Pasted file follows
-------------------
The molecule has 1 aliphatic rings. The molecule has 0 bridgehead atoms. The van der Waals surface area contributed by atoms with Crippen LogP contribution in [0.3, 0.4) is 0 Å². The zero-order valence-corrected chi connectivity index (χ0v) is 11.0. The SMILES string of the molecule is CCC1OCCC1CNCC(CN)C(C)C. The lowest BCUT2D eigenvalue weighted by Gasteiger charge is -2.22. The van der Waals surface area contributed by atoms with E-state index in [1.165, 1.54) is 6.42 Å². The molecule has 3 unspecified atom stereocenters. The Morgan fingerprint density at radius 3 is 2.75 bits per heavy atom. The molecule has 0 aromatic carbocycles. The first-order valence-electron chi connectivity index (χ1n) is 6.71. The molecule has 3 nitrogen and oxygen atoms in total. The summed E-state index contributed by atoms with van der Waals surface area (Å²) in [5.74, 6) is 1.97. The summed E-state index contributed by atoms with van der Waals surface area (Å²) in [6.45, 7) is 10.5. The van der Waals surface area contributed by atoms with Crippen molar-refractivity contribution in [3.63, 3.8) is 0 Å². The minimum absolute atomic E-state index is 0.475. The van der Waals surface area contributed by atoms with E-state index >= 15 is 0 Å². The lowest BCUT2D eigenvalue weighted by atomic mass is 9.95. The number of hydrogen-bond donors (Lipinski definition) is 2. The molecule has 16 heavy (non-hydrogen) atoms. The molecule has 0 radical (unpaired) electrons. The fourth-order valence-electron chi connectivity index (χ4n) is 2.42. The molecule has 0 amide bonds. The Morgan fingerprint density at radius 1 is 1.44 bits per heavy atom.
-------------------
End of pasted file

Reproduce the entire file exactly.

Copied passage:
The molecule has 1 aliphatic rings. The molecule has 0 bridgehead atoms. The van der Waals surface area contributed by atoms with Crippen LogP contribution in [0.3, 0.4) is 0 Å². The zero-order valence-corrected chi connectivity index (χ0v) is 11.0. The SMILES string of the molecule is CCC1OCCC1CNCC(CN)C(C)C. The lowest BCUT2D eigenvalue weighted by Gasteiger charge is -2.22. The van der Waals surface area contributed by atoms with E-state index in [1.165, 1.54) is 6.42 Å². The molecule has 3 unspecified atom stereocenters. The Morgan fingerprint density at radius 3 is 2.75 bits per heavy atom. The molecule has 0 aromatic carbocycles. The first-order valence-electron chi connectivity index (χ1n) is 6.71. The molecule has 3 nitrogen and oxygen atoms in total. The summed E-state index contributed by atoms with van der Waals surface area (Å²) in [5.74, 6) is 1.97. The summed E-state index contributed by atoms with van der Waals surface area (Å²) in [6.45, 7) is 10.5. The van der Waals surface area contributed by atoms with Crippen molar-refractivity contribution in [3.63, 3.8) is 0 Å². The minimum absolute atomic E-state index is 0.475. The van der Waals surface area contributed by atoms with E-state index >= 15 is 0 Å². The lowest BCUT2D eigenvalue weighted by atomic mass is 9.95. The number of hydrogen-bond donors (Lipinski definition) is 2. The molecule has 16 heavy (non-hydrogen) atoms. The molecule has 0 radical (unpaired) electrons. The fourth-order valence-electron chi connectivity index (χ4n) is 2.42. The molecule has 0 amide bonds. The Morgan fingerprint density at radius 1 is 1.44 bits per heavy atom.